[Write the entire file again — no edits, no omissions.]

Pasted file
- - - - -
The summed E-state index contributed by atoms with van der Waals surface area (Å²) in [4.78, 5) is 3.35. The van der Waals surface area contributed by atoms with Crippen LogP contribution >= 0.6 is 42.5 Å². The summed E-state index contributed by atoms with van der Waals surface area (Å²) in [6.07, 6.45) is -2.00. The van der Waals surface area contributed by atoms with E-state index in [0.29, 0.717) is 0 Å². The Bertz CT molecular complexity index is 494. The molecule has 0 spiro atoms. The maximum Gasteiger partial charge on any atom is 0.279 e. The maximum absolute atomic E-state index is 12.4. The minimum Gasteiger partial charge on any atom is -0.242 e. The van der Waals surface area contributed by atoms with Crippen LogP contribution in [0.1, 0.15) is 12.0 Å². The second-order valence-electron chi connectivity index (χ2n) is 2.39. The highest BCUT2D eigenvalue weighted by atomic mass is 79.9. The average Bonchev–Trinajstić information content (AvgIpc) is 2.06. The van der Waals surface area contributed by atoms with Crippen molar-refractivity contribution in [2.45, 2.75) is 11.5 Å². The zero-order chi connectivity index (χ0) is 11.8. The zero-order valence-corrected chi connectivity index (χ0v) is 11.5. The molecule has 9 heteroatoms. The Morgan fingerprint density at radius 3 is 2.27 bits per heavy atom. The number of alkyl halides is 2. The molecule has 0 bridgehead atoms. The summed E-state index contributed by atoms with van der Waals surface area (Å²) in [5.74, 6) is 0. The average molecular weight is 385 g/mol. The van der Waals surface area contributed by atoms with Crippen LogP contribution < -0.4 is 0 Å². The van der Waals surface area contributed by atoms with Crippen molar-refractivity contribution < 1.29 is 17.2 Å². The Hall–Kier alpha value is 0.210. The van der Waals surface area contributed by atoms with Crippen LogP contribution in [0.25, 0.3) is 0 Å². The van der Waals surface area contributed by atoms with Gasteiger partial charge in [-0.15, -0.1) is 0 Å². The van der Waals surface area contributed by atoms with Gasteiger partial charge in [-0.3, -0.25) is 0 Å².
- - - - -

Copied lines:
The summed E-state index contributed by atoms with van der Waals surface area (Å²) in [4.78, 5) is 3.35. The van der Waals surface area contributed by atoms with Crippen LogP contribution >= 0.6 is 42.5 Å². The summed E-state index contributed by atoms with van der Waals surface area (Å²) in [6.07, 6.45) is -2.00. The van der Waals surface area contributed by atoms with E-state index in [0.29, 0.717) is 0 Å². The Bertz CT molecular complexity index is 494. The molecule has 0 spiro atoms. The maximum Gasteiger partial charge on any atom is 0.279 e. The maximum absolute atomic E-state index is 12.4. The minimum Gasteiger partial charge on any atom is -0.242 e. The van der Waals surface area contributed by atoms with Crippen LogP contribution in [0.1, 0.15) is 12.0 Å². The second-order valence-electron chi connectivity index (χ2n) is 2.39. The highest BCUT2D eigenvalue weighted by atomic mass is 79.9. The average Bonchev–Trinajstić information content (AvgIpc) is 2.06. The van der Waals surface area contributed by atoms with Crippen molar-refractivity contribution in [2.45, 2.75) is 11.5 Å². The zero-order chi connectivity index (χ0) is 11.8. The zero-order valence-corrected chi connectivity index (χ0v) is 11.5. The molecule has 9 heteroatoms. The Morgan fingerprint density at radius 3 is 2.27 bits per heavy atom. The number of alkyl halides is 2. The molecule has 0 bridgehead atoms. The summed E-state index contributed by atoms with van der Waals surface area (Å²) in [5.74, 6) is 0. The average molecular weight is 385 g/mol. The van der Waals surface area contributed by atoms with Crippen LogP contribution < -0.4 is 0 Å². The van der Waals surface area contributed by atoms with Crippen molar-refractivity contribution < 1.29 is 17.2 Å². The Hall–Kier alpha value is 0.210. The van der Waals surface area contributed by atoms with Crippen LogP contribution in [0.25, 0.3) is 0 Å². The van der Waals surface area contributed by atoms with Gasteiger partial charge in [-0.15, -0.1) is 0 Å². The van der Waals surface area contributed by atoms with Gasteiger partial charge in [-0.3, -0.25) is 0 Å².